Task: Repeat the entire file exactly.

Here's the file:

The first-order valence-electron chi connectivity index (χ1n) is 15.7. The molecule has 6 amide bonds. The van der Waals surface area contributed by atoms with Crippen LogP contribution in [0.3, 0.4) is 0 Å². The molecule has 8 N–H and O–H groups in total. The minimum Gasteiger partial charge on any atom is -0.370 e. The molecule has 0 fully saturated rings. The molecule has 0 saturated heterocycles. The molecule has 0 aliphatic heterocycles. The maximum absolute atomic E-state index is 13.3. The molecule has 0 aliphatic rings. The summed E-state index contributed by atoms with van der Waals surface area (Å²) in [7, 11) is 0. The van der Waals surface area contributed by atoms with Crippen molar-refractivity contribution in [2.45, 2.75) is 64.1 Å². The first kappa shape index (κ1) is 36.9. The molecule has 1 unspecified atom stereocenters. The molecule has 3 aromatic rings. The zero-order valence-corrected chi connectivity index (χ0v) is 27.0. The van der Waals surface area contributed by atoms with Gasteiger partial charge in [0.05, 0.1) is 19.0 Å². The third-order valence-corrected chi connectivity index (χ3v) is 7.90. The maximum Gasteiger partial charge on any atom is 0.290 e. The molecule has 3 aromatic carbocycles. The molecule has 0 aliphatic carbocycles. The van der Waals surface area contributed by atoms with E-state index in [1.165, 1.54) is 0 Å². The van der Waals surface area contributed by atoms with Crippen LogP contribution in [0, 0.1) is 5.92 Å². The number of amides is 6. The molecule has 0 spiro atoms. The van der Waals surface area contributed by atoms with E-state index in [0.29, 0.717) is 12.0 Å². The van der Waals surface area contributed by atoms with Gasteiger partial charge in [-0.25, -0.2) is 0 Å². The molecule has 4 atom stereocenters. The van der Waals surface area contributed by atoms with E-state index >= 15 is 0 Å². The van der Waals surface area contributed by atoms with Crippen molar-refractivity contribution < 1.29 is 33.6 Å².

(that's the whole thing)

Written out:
The first-order valence-electron chi connectivity index (χ1n) is 15.7. The molecule has 6 amide bonds. The van der Waals surface area contributed by atoms with Crippen LogP contribution in [0.3, 0.4) is 0 Å². The molecule has 8 N–H and O–H groups in total. The minimum Gasteiger partial charge on any atom is -0.370 e. The molecule has 0 fully saturated rings. The molecule has 0 saturated heterocycles. The molecule has 0 aliphatic heterocycles. The maximum absolute atomic E-state index is 13.3. The molecule has 0 aliphatic rings. The summed E-state index contributed by atoms with van der Waals surface area (Å²) in [7, 11) is 0. The van der Waals surface area contributed by atoms with Crippen molar-refractivity contribution in [2.45, 2.75) is 64.1 Å². The first kappa shape index (κ1) is 36.9. The molecule has 1 unspecified atom stereocenters. The molecule has 3 aromatic rings. The zero-order valence-corrected chi connectivity index (χ0v) is 27.0. The van der Waals surface area contributed by atoms with Gasteiger partial charge in [0.05, 0.1) is 19.0 Å². The third-order valence-corrected chi connectivity index (χ3v) is 7.90. The maximum Gasteiger partial charge on any atom is 0.290 e. The molecule has 3 aromatic carbocycles. The molecule has 0 aliphatic carbocycles. The van der Waals surface area contributed by atoms with E-state index in [1.165, 1.54) is 0 Å². The van der Waals surface area contributed by atoms with Crippen LogP contribution in [0, 0.1) is 5.92 Å². The number of amides is 6. The molecule has 0 spiro atoms. The van der Waals surface area contributed by atoms with E-state index in [0.29, 0.717) is 12.0 Å². The van der Waals surface area contributed by atoms with Gasteiger partial charge in [-0.25, -0.2) is 0 Å². The molecule has 4 atom stereocenters. The van der Waals surface area contributed by atoms with E-state index >= 15 is 0 Å². The van der Waals surface area contributed by atoms with Crippen molar-refractivity contribution < 1.29 is 33.6 Å².